Fatal opioid overdoses spike in Central Florida, even after pandemic restrictions lifted
Every day, one person dies in Orange, Osceola and Seminole counties from a fatal opioid overdose.
A report out Wednesday from looked at state, federal and local data. Project Opioid’s report found overdose deaths from opioids continue to increase in Central Florida – even after pandemic restrictions began to loosen.
In Florida, opioid deaths from April 2020 to April 2021 increased 26 percent compared to the prior year. The rate increased 28 percent in Orange, Osceola and Seminole counties: 616 death in one year between the three counties, or 1.5 deaths per day.
Project Opioid Founder Andrae Bailey says the pandemic accelerated the real problem: the synthetic opioid fentanyl flooding the markets.
“The number of overdose deaths continue to rise even after we’ve begun to lessen social distancing, as we’ve gone back to work, even as unemployment has fallen, the overdose numbers have not dipped back to pre-pandemic numbers,” Bailey said.
The report finds white men are the most likely to die from an opioid overdose in Central Florida: 82 percent of those who died are white, and 71 percent are men.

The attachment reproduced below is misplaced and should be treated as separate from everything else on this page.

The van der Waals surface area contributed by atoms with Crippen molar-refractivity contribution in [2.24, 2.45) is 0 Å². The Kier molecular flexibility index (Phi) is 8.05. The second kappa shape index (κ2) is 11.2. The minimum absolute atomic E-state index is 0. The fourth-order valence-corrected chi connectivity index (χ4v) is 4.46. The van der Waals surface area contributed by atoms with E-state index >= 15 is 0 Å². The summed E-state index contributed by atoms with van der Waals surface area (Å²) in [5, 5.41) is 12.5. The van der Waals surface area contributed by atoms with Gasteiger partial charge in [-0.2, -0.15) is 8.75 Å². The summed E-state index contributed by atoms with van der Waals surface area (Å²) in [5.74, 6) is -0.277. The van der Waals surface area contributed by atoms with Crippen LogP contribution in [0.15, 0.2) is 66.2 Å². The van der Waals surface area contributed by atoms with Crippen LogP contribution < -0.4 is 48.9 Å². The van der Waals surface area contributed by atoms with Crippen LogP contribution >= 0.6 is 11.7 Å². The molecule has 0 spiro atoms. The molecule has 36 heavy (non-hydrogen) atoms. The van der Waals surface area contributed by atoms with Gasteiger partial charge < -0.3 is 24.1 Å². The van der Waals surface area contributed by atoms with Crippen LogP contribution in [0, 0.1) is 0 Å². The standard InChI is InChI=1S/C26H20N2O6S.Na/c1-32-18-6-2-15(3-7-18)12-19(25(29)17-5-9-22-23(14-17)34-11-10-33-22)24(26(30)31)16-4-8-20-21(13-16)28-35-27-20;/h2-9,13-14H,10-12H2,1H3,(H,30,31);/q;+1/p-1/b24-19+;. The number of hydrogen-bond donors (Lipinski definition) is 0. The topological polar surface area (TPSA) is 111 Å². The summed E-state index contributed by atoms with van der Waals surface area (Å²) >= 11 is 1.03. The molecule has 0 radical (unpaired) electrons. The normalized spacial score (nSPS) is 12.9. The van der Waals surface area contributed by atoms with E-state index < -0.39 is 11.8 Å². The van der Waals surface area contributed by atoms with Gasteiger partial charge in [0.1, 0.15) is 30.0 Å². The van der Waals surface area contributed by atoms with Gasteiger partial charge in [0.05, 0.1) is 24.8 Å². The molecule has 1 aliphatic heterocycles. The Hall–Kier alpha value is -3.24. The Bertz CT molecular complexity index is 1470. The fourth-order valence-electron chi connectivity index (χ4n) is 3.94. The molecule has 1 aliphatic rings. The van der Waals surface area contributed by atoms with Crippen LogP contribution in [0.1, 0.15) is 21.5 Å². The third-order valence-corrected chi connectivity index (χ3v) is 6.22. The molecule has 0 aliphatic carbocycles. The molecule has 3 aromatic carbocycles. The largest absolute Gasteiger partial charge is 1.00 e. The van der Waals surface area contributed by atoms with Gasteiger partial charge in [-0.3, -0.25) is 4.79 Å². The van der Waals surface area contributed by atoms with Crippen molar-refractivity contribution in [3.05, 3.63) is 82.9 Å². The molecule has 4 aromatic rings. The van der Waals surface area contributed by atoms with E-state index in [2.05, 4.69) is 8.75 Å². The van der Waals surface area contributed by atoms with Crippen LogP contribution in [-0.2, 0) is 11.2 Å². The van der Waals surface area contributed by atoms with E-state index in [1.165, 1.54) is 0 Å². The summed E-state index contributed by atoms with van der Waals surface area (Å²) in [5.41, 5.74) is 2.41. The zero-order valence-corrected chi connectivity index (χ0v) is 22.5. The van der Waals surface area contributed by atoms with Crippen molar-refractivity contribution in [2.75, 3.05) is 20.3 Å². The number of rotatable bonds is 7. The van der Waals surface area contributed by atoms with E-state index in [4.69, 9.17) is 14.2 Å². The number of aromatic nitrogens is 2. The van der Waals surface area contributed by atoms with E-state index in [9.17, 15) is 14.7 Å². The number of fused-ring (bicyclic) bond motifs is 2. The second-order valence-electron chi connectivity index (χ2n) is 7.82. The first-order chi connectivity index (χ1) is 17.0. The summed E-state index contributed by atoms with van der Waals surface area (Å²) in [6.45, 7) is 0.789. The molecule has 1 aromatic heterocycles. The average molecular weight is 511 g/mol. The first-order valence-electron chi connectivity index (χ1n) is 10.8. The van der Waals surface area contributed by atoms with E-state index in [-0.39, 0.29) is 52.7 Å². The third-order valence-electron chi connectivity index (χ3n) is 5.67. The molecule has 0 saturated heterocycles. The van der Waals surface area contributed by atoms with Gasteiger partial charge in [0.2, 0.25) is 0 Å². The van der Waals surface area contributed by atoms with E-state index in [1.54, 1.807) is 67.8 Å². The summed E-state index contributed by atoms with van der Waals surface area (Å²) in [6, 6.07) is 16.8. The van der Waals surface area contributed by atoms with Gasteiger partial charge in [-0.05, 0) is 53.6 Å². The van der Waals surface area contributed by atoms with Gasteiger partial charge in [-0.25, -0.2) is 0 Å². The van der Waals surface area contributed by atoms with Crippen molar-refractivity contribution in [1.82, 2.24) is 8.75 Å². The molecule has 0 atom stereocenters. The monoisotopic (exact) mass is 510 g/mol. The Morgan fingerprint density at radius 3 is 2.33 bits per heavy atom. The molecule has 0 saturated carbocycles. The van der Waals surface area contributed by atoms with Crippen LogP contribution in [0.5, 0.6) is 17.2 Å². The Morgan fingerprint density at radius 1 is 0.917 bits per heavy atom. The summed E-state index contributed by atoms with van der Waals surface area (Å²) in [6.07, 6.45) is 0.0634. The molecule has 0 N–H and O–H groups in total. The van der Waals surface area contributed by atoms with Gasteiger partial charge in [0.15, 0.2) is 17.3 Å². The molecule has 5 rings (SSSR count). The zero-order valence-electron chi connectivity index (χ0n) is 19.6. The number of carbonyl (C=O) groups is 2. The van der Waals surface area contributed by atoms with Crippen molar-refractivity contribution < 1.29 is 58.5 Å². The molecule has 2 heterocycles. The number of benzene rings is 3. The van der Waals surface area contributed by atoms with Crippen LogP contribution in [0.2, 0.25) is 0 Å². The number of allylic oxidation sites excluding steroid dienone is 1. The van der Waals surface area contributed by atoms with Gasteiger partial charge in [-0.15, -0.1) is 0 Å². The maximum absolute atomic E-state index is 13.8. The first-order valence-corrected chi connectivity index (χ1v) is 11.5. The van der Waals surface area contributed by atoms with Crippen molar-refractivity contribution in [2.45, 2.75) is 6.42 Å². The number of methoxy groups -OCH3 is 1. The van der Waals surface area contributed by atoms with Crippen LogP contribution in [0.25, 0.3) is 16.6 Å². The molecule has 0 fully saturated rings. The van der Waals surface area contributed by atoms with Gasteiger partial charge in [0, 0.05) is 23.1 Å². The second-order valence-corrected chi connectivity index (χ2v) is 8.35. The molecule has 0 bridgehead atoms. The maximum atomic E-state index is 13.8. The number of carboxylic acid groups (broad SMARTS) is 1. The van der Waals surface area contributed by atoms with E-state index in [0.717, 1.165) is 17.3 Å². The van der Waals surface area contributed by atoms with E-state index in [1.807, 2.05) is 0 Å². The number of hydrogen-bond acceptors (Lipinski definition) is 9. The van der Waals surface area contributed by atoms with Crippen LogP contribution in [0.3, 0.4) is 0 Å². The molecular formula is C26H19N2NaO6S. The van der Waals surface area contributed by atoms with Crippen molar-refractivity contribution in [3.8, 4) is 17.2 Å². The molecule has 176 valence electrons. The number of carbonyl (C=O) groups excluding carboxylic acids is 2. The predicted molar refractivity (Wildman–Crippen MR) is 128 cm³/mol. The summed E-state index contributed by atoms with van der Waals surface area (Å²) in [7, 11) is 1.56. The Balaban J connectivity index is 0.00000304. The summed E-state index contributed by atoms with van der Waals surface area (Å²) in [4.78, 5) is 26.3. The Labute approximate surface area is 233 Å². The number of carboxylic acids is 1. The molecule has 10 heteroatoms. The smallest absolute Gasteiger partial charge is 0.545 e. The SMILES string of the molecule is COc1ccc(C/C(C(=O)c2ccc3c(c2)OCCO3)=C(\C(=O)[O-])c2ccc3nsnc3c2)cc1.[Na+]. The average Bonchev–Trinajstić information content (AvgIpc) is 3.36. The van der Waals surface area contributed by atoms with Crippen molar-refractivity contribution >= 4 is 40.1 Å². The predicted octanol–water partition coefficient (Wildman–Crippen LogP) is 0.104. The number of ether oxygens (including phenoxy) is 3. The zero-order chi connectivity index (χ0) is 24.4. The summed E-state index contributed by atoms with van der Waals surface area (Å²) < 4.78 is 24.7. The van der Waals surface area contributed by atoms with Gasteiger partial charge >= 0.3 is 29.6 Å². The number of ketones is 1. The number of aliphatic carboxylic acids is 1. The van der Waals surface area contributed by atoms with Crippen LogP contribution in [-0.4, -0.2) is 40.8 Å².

But the death rate for Black Floridians is increasing at an alarming rate, a 200 percent increase from 2015 to 2021.
“Month over month, year over year, we’re seeing such an uptick in the Black community as fentanyl goes into different kinds of drugs,” said Project Opioid’s Kendall Cortelyou. “So this is something that’s really important and our community needs to address.”
Seminole County Sheriff Dennis Lemma is asking lawmakers to allow civilians who work for police agencies to be allowed to carry and give the opioid reversal drug commonly called Narcan.
Lemma said you can’t arrest your way out of the opioid crisis. But he is asking lawmakers to increase penalties for those who target people trying to get treatment for an addiction.
Lemma pointed to an arrest where the operator of a rehab facility in Altamonte Springs was arrested for selling fentanyl.
“Just like we have increased penalty for selling drugs in proximity to a school, church or playground, an increased penalty for drug dealers selling drugs in proximity to an area where someone is trying to get clean,” Lemma said. “Clearly they are a vulnerable population, going there for help.”
Brevard and Volusia counties have a higher per-capita death rate from opioid overdoses than the Orlando area.
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